The impact of Katrina on U.S. oil production and refinery capabilities may be worse than initial reports estimated and could lead to a national gas crisis in the short-term, analysts warned Tuesday. (Full story)

President Bush was returning to Washington two days ahead of schedule to help oversee Hurricane Katrina recovery efforts, the White House announced. He will fly Friday to Louisiana to tour parishes ravaged by Hurricane Katrina, U.S. Sen. Mary Landrieu said. (Full story)

The U.S. military Tuesday started to move ships and helicopters to the region at the request of the Federal Emergency Management Agency to aid in rescue and medical needs, military officials said. (Full story)

Katrina was downgraded to a tropical depression Tuesday. As of the 11 p.m. ET update from the National Hurricane Center, the storm was pushing through the Ohio River Valley, causing flood watches in several states.

CNN's Anderson Cooper, Kathleen Koch, David Mattingly, Jeanne Meserve, Miles O'Brien, Jim Spellman, Gary Tuchman and John Zarrella contributed to this report.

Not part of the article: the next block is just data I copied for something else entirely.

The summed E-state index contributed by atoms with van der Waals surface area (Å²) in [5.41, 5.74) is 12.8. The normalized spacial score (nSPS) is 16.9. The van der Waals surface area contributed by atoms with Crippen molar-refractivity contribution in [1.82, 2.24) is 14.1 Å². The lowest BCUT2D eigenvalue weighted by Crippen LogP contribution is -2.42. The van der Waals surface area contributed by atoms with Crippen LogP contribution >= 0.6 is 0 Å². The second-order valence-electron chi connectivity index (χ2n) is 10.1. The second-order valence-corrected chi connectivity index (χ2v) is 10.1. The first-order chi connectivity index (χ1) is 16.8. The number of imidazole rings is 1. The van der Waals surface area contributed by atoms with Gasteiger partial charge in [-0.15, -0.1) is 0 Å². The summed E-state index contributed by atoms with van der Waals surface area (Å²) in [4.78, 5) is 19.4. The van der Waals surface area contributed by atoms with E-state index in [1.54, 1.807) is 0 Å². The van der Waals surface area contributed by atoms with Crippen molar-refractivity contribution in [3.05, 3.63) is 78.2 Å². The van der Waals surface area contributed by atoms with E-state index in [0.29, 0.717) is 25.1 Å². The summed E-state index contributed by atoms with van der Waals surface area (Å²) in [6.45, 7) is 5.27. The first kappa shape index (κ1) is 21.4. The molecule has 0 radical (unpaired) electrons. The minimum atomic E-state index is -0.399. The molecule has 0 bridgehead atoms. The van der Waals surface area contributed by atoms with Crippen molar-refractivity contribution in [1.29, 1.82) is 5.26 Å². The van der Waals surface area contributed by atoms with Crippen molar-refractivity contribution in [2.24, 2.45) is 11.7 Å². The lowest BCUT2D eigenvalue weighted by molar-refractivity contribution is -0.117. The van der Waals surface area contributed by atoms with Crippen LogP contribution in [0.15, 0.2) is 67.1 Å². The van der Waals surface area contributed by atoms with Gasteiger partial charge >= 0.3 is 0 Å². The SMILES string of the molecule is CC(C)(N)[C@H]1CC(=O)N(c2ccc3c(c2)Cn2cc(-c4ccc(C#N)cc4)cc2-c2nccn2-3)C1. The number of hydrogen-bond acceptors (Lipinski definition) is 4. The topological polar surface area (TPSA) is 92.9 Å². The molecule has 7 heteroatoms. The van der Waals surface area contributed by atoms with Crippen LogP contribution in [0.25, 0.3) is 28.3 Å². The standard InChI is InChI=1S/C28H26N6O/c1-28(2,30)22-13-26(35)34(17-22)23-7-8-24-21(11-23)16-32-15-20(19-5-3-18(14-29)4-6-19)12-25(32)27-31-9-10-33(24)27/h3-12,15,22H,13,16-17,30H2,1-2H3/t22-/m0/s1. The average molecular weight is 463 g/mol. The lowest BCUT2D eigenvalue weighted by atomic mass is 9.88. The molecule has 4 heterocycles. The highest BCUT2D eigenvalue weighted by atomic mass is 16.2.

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its going to take years for new orleans to recover and i wanted to hit up a mardi gras too. :) maybe next time.

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What happened in New Orleans was very sad. I hope that they rebuild New Orleans somewhere else if they can so that way this never happens again. The people who are helping save the people over there are the real heros and should get a bonus for their efforts.

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I want to ask something, wasn't the Government of the USA slow to act? Was there enough measures taken to minimize the damage during the storm AND after the storm? It was known that the storm was going to hit New Orleans from days before, and I think the guys in charge have a lot to account for.

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Your right alperuzi Bush was very slow to act, most think it's because Louisiana is the poorest area in America, and is mostly comprised of African Americans, and frankly I agree one-hundred percent.


There really needs to be more support from the federal government, there has been an amazing level of support from the Red Cross, the Salvation Army, and other orginazations, almost everyone one of them done by private/ non-governmental orginizations.